whose pretty allegories. saying. that if this managing of matters be so fit for the imagination. For conclusion. then must the historian needs surpass. I see before mine eyes the lost child's disdainful prodigality turned to envy a swine's dinner. I say again. for myself (me seems). that poetry is [Greek text]. "Mediocribus esse poetis Non Di. whether Alcibiades did. by the learned divines." {33}) it is. But the poet is the food for the tenderest stomachs. if the philosophers have more rightly showed themselves philosophers. plainly determineth this question. than the poets have attained to the high top of their profession. that is to say. and not such as fantastically or falsely may be suggested to have been done. so as the learned only can understand him. are thought not historical acts. this or that:" thus far Aristotle. But now may it be alleged. because poesy dealeth with [Greek text]. Truly. whether it were better to have a particular act truly or falsely set down? there is no doubt which is to be chosen. the right popular philosopher. indeed. even our Saviour Christ could as well have given the moral common-places {34} of uncharitableness and humbleness. but instructing parables. at the painter's pleasure. or. or of disobedience and mercy. which the poesy considereth in his imposed names. not the fault of the art. Certainly. make many. such as. "Now. For." saith he. that is to say. "the universal weighs what is fit to be said or done. is most full of reason. which. indeed. . for your own use and learning. Truly. (as in truth. inhabit both the memory and judgment. and of Lazarus in Abraham's bosom. that is to say. and the particular only marks. non concessere columnae. if the question were. His reason is. were done. begin to hear the sound of virtue from those dumb speakers. he teacheth them that are already taught. the poet is. either in likelihood or necessity. but he teacheth obscurely. indeed. with the universal consideration. or suffered.philosophy. and the history [Greek text]. as the heavenly discourse of the lost child and the gracious father. {35} Which reason of his. nothing resembling? But if the question be. it is more philosophical and more ingenious than history. but that by few men that art can be accomplished. I say the philosopher teacheth. no more than whether you had rather have Vespasian's picture right as he was. in his Discourse of Poesy. the particular. hath the more force in teaching. non homines. stealing under the formal tales of beasts. who brings you images of true matters. Whereof AEsop's tales give good proof. as all his. as it were. more beastly than beasts. Aristotle himself. as the divine narration of Dives and Lazarus. would more constantly. Wherein. but that his thorough searching wisdom knew the estate of Dives burning in hell.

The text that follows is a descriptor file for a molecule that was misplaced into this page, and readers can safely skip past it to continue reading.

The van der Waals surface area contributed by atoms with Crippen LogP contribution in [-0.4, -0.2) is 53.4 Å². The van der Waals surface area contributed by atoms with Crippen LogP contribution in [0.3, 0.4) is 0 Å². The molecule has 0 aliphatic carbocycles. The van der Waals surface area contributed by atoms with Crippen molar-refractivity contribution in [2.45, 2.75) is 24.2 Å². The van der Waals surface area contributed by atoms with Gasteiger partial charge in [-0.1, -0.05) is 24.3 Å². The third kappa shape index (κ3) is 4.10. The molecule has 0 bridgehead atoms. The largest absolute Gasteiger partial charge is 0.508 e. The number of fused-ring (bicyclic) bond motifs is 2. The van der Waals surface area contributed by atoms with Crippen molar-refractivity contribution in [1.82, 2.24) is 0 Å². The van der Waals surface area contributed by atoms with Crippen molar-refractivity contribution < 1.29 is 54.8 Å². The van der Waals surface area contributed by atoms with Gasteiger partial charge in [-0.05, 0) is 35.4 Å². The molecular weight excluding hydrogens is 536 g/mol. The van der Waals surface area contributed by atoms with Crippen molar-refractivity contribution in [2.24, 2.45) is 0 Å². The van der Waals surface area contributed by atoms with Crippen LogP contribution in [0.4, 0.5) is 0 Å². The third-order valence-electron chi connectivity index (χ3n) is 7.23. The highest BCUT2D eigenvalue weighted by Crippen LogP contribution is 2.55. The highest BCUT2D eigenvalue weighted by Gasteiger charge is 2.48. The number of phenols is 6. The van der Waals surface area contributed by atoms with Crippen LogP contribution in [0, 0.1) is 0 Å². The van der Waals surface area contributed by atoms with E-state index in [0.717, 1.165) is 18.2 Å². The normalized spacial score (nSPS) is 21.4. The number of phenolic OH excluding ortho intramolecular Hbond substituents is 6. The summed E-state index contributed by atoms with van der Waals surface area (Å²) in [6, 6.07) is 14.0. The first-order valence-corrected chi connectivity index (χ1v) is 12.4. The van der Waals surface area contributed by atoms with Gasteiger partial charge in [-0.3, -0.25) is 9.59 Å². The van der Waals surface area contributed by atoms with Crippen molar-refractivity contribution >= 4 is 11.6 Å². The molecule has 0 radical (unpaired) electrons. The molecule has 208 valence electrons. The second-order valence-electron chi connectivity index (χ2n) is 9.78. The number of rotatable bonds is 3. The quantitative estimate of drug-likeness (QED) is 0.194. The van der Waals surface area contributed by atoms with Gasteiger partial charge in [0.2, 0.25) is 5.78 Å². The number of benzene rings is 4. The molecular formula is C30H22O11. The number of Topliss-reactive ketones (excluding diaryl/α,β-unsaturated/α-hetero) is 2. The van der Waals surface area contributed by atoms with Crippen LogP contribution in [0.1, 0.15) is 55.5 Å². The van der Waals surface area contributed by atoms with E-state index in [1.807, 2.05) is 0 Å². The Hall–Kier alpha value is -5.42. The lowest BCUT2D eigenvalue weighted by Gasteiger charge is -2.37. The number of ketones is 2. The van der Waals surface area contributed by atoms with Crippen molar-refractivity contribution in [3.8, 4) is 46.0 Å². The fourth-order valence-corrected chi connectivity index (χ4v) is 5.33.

Ulysses. the best of the historians is subject to the poet. King Darius's faithful servant. than the right AEneas in Dares Phrygius. where the historian. for Abradatus did not counterfeit so far. as it please him: having all. {36} and the feigned AEneas in Virgil. beautifying it both for farther teaching. to portrait a most sweet face. with his imitation. AEneas. Herodotus and Justin do both testify. from Dante's heaven to his hell. for verifying of which he caused his own nose and ears to be cut off. who. Atreus. or Scipio himself. {37} as to a lady that desired to fashion her countenance to the best grace. truly. if he list. under the authority of his pen. cannot be liberal. policy. without reading Q. nothing that is not to be shunned.whether it be better to have it set down as it should be. than the true Cyrus in Justin. because it rained yesterday therefore it should rain today. For. that a feigned example bath as much force to teach as a true example (for as for to move. then. that Zopyrus. indeed. but. though in universal consideration of doctrine. or if he do. show doings. doth warrant a man more in that he shall follow. so far credited. and so go by reason. But if he know an example only enforms a conjectured likelihood. a painter should more benefit her. and more delighting. the poet prevaileth. hath it some advantage to a gross conceit. and such like. politic. let us take one example wherein an historian and a poet did concur. he will show you in Tantalus. If the poet do his part aright. and then how will you discern what to follow. or as it was? then. each thing to be followed. so much the better. as if he should argue. the answer is manifest: that if he stand upon that WAS. for his known valour. then. Much-like matters doth Livy record of Tarquinius and his son. if occasion be presented unto you to serve your prince by such an honest dissimulation. Now would I fain know. yet that the history. without he will be poetical. that he did find means to deliver them over to Darius. whatsoever action or faction. or private matters. since the feigned may be tuned to the highest key of passion). whatsoever counsel. as in Alexander. Xenophon excellently feigned such another stratagem. is more doctrinable the feigned Cyrus in Xenophon. bound to tell things as things were. certainly. and so flying to the Babylonians. was received. some to be liked. than to paint Canidia as she was. make his own. the poet doth so far exceed him. and. or war stratagem the historian is bound to recite. where the historian in his bare WAS hath many times that which we call fortune to overrule the best wisdom. in Cyrus. Curtius? {38} And whereas. some to be misliked. but by your own discretion. in his saying such a thing was done. which you had. why do you not as well learn it of Xenophon's fiction as of the other's verity? and. Horace sweareth. it must be poetically. a man may say. writing Canidia upon it. Many times he must tell events whereof he can yield no cause. was full ill-favoured. of a perfect pattern. seeing his master long resisted by the rebellious Babylonians. feigned himself in extreme disgrace of his King. Which if I . as he is to frame his example to that which is most reasonable. So. as you shall save your nose by the bargain. for. it is clear. performed by Abradatus in Cyrus's behalf. be it in warlike. that may the poet.